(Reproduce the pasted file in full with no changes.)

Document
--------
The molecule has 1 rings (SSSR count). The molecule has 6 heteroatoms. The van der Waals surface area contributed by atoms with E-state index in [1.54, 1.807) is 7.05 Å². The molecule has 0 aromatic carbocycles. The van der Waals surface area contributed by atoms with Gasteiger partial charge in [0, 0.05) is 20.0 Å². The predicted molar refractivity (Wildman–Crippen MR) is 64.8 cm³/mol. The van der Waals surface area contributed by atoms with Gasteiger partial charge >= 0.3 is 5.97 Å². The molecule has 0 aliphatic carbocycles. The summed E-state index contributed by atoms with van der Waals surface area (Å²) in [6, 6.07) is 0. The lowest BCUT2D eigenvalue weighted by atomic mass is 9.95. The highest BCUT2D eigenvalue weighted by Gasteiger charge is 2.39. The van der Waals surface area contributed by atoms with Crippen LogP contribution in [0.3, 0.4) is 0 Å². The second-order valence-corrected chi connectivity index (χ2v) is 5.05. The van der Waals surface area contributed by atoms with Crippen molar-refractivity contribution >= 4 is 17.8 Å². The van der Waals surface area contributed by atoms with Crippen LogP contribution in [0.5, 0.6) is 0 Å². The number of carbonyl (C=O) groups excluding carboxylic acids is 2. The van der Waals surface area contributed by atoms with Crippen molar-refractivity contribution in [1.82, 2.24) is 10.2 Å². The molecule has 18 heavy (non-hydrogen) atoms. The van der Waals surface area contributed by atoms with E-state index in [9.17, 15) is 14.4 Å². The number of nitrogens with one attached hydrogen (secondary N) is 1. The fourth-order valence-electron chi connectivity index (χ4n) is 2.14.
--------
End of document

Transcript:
The molecule has 1 rings (SSSR count). The molecule has 6 heteroatoms. The van der Waals surface area contributed by atoms with E-state index in [1.54, 1.807) is 7.05 Å². The molecule has 0 aromatic carbocycles. The van der Waals surface area contributed by atoms with Gasteiger partial charge in [0, 0.05) is 20.0 Å². The predicted molar refractivity (Wildman–Crippen MR) is 64.8 cm³/mol. The van der Waals surface area contributed by atoms with Gasteiger partial charge >= 0.3 is 5.97 Å². The molecule has 0 aliphatic carbocycles. The summed E-state index contributed by atoms with van der Waals surface area (Å²) in [6, 6.07) is 0. The lowest BCUT2D eigenvalue weighted by atomic mass is 9.95. The highest BCUT2D eigenvalue weighted by Gasteiger charge is 2.39. The van der Waals surface area contributed by atoms with Crippen LogP contribution in [0.3, 0.4) is 0 Å². The second-order valence-corrected chi connectivity index (χ2v) is 5.05. The van der Waals surface area contributed by atoms with Crippen molar-refractivity contribution >= 4 is 17.8 Å². The van der Waals surface area contributed by atoms with Crippen LogP contribution in [0.5, 0.6) is 0 Å². The number of carbonyl (C=O) groups excluding carboxylic acids is 2. The van der Waals surface area contributed by atoms with Crippen molar-refractivity contribution in [1.82, 2.24) is 10.2 Å². The molecule has 18 heavy (non-hydrogen) atoms. The van der Waals surface area contributed by atoms with E-state index in [9.17, 15) is 14.4 Å². The number of nitrogens with one attached hydrogen (secondary N) is 1. The fourth-order valence-electron chi connectivity index (χ4n) is 2.14.